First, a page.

My Mother is the Most Beautiful Woman in the World
In Soviet Ukraine, your mother is beautiful to you!
This is based on a Russian folk tale. It takes place in the Ukraine. A little girl, maybe five or six years old, is helping her parents harvest wheat. Before it gets to this, it goes on and on about how the Ukraine is awesome, and the sun is the best in the Ukraine, and the watermelons are the best in the Ukraine, and the cabbages are the best in the Ukraine, and the cucumbers are the best in the Ukraine, et cetera. Everything is the best in the Ukraine. They have the best dance. It's this massive story just to tell like a proverb. It's a great proverb, with a great message, but it doesn't need to go into anywhere near this much detail.
It's the last day of the harvest, and the girl is a little bit tired, so she takes a nap in the middle of the wheat field, and wakes up and can't find her parents. She goes looking for them and finds a group of strangers. (They're peasants, so there's no "stranger danger" happening here.) She's distraught because she can't find her parents, and they ask her what her name or her parents' names are, and she's incoherent because she's so upset. Finally, she blurts out, "My mother's the most beautiful woman in the world." The strangers take that as useful information, so they go find all the beautiful women they can, and bring them to her. They keep asking her if these super beautiful women are her mom, but she keeps saying no.
Finally, her mother shows up, looking for her daughter, and her mom's this pudgy woman with squinty eyes, and they're like, "That's your--? Okay, well, you're weird." And the proverb is, "We don't love people because they're beautiful; people are beautiful because we love them." That's a really sweet message, but to get there they had to jump through so many hoops and pad the book with so many unrelated things like baking cakes and dances and accordion music. The story just meanders before it gets there. It's not a bad story; it just doesn't go anywhere.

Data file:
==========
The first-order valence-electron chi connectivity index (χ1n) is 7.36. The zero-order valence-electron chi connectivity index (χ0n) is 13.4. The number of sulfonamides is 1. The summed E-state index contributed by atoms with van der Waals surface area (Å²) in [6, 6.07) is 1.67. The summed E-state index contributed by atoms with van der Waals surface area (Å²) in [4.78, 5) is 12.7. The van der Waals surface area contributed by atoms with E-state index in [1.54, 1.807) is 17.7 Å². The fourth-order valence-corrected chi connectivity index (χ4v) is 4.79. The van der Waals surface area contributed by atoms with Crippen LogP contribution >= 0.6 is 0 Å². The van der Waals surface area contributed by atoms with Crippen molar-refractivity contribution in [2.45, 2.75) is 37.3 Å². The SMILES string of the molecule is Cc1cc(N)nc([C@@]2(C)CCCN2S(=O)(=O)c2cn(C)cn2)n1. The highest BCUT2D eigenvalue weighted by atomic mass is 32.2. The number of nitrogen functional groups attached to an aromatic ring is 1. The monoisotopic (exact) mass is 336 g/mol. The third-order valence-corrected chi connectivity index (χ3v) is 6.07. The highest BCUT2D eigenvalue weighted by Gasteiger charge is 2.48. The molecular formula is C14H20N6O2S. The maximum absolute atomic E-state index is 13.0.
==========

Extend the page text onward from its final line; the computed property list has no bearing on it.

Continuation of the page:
At the end, the girl says, "Mama, people were making fun of me for talking about you being beautiful, and they said, 'Only the tsarina is that beautiful, and the queens, and the angels,' and stuff like that. But you're the most beautiful woman." And the mom says, "Yeah, some people only see with their eyes, but you see with your heart, too." Okay...? Gag.
I have to say the funniest part of this book for me was this: On the last page of the book, there is an empty decorative frame with the words: "In this frame you may place a picture of your own mother, the most beautiful woman in the world." And in the copy I checked out from the library, somebody has written in pen: "No way." It just made me laugh out loud. Were they upset by the book asking them to do that, or did they just seriously did not believe their mother was the most beautiful woman in the world? I picture them going, "Who are you to tell me what I'm supposed to do, book? I don't listen to books."